The Healthy Skeptic: Cutting through the Hype about Your Health by Robert Davis, Hardcover | Barnes & Noble
The Healthy Skeptic: Cutting through the Hype about Your Health

The Healthy Skeptic: Cutting through the Hype about Your Health

by Robert Davis
     
 

It happens every day: we pick up a newspaper or magazine or turn on the television and are bombarded with urgent advice about how to stay healthy. Lose weight! Lower your cholesterol! Early detection saves lives! Sunscreen prevents cancer! But in many cases, pronouncements we rarely think to question turn out to be half-truths that are being pushed by various

Overview


It happens every day: we pick up a newspaper or magazine or turn on the television and are bombarded with urgent advice about how to stay healthy. Lose weight! Lower your cholesterol! Early detection saves lives! Sunscreen prevents cancer! But in many cases, pronouncements we rarely think to question turn out to be half-truths that are being pushed by various individuals or groups to advance their own agendas. The Healthy Skeptic explores who these health promoters are—from journalists and celebrities to industry-funded groups and consumer activists—what their motives are, and how they are spinning us in ways we often don't realize.

This treasure trove of little-known facts, written by a seasoned health reporter, provides invaluable tips, tools, and resources to help readers think more critically about what they're being told. Becoming a healthy skeptic is vital, Davis argues, because following the right advice can have a profound impact on overall health and longevity.

IN TEN ENTERTAINING CHAPTERS, ROBERT J. DAVIS DISCUSSES:

* Diets and why they don't work

* Dietary supplements

* The campaign to reduce cholesterol

* Celebrity exhortations to "get tested"

* Sunscreen and its promoters' claims

* The antichemical activists

Editorial Reviews

Booklist

“Simplifies the process of divining what is true science out of the hype. . . . Belongs where everyone can access it.”
January Magazine

“Cuts the myth from the reality. More importantly, he helps us sort through the information available.”
Choice

“”Useful to all consumers who seek reliable sources of health information.”
Publishers Weekly
A medical journalist with a Ph.D in health policy, Davis's first book provides a helpful look at the dangers of taking health advice at face value. When confronted with a claim that "studies prove," Davis advises considering eight questions, among them "What kind of study is it?" "Could the findings be a fluke?" "Who paid for the research?" and "Was it peer reviewed?" Looking at pharm ads, government campaigns, consumer advocates and other sources of (mis)information, Davis provides readers with a wary eye for even "official" pronouncements. For instance, Davis recounts how, in 1985, a division of the National Institute of Health hired a PR firm to design a campaign on the dangers of high cholesterol, and assumed that the drop in cholesterol levels and heart disease-related deaths over the next decades were directly related; that correlation led doctors to triple the number of patients taking statins (cholesterol-lowering drugs). What they've ignored, at the peril of many, is that smoking rates decreased and treatments for heart disease improved during that period; further troubling is the fact that eight out the nine experts on a recent study were being paid by statin manufacturers. An insightful and informative look at a number of health issues, this should be enlightening, if a bit frightening, reading for those seeking to take charge of their health.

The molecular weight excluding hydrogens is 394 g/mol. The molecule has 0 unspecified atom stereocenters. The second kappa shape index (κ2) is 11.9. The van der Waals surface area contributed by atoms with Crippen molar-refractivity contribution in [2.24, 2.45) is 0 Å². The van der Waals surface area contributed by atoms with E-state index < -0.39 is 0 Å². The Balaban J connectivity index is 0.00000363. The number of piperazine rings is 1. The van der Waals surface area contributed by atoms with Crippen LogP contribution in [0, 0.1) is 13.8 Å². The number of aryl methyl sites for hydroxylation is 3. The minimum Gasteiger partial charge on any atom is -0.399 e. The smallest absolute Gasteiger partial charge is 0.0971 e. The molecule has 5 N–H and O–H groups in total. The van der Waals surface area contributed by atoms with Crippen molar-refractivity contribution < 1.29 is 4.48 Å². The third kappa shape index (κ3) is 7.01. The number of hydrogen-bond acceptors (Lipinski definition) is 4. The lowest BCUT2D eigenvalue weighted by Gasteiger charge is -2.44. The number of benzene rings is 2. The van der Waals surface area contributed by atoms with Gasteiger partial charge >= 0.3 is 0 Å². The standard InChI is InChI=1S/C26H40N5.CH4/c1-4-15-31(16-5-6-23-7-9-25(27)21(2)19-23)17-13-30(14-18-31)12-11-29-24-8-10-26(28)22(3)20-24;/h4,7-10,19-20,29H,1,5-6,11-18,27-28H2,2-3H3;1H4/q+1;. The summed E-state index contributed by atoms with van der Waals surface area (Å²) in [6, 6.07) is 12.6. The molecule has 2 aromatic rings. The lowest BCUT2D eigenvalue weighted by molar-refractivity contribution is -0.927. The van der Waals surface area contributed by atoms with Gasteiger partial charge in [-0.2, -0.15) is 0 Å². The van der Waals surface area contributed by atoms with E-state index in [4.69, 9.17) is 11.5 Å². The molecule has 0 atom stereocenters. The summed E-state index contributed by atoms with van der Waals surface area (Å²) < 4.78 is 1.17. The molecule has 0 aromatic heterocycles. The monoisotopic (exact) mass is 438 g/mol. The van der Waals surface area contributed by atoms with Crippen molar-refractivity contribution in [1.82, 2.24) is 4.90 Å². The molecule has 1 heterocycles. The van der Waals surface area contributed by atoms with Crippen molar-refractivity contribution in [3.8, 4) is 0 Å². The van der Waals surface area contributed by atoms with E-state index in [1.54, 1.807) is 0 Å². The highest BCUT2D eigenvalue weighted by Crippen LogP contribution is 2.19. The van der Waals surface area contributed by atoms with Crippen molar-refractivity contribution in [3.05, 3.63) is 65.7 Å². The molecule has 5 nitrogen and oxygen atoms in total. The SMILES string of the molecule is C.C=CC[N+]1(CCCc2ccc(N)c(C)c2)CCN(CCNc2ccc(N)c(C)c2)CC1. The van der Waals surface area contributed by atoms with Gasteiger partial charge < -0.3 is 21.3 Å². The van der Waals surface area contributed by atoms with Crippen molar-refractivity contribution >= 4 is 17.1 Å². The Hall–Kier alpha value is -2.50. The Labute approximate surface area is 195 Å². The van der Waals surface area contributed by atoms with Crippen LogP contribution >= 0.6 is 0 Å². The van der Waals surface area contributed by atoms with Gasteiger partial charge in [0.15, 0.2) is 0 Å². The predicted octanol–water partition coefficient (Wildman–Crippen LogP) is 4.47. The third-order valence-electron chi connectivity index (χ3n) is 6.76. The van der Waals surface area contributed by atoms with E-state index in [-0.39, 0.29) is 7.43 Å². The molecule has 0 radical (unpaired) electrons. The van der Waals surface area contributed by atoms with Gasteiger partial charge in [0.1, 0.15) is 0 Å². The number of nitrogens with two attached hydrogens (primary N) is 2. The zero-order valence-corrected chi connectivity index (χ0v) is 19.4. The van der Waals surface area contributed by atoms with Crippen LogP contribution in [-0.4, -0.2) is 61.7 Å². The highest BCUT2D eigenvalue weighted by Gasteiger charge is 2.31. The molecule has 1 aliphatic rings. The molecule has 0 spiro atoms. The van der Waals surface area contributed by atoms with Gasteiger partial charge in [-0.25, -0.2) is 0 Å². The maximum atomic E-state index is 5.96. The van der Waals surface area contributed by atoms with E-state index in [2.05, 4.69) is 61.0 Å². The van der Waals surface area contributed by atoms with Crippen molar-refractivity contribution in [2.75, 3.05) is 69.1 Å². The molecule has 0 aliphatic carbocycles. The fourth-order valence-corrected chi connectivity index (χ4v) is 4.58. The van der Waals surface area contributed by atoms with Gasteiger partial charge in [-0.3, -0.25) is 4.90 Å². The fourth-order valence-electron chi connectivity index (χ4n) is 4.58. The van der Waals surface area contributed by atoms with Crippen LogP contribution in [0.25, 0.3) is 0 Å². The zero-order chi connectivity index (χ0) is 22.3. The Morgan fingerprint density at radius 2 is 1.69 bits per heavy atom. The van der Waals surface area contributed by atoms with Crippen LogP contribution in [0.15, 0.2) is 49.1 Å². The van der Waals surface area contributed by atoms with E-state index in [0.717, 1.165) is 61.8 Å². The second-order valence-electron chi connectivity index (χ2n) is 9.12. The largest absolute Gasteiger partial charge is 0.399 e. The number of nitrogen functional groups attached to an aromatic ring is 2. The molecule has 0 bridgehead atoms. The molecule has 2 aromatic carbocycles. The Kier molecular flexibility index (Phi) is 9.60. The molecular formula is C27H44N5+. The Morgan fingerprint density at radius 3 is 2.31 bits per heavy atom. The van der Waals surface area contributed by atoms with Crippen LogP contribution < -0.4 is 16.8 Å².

Copyright © Reed Business Information, a division of Reed Elsevier Inc. All rights reserved.
Library Journal

It seems almost every day there is new health-and-diet advice to follow. We can live longer if only we drink green tea, eat dark chocolate, take hormone supplements, and wear sunscreen. With information coming at us from all directions, how do we separate the facts from the hype? Davis, an award-winning medical journalist whose work has been featured on CNN, PBS, and WebMD as well as in the Wall Street Journal, shares his experience of researching current health trends. From exploring ancient health "wisdom" to uncovering the real agendas of modern-day health promoters, Davis guides the reader in analyzing and thinking critically about health-related information. Readers are treated to ten chapters tackling topics like the effectiveness of sunscreens and the failure of diets. As a librarian who argues for the rigorous evaluation of information, this reviewer highly recommends Davis's book for all libraries wishing to promote healthy skepticism.
—Lisa Forrest

Product Details

ISBN-13:
9780520249189
Publisher:
University of California Press
Publication date:
06/01/2008
Edition description:
New Edition
Pages:
254
Product dimensions:
6.20(w) x 9.10(h) x 1.00(d)

What People are saying about this

From the Publisher
"Simplifies the process of divining what is true science out of the hype. . . . Belongs where everyone can access it."—Booklist

" Davis guides the reader in analyzing and thinking critically about health-related information."

Library Journal

"Cuts the myth from the reality. More importantly, he helps us sort through the information available."—January Magazine

An insightful and informative look at a number of health issues, this should be enlightening."—Publishers Weekly

""Useful to all consumers who seek reliable sources of health information."—Choice

Meet the Author


Robert J. Davis is an award-winning medical journalist whose work has appeared on CNN, PBS, WebMD, and in the Wall Street Journal. He holds a master's degree in public health from Emory University and a PhD in health policy from Brandeis University. A sought-after speaker on health and the media, he also teaches at Emory's Rollins School of Public Health.

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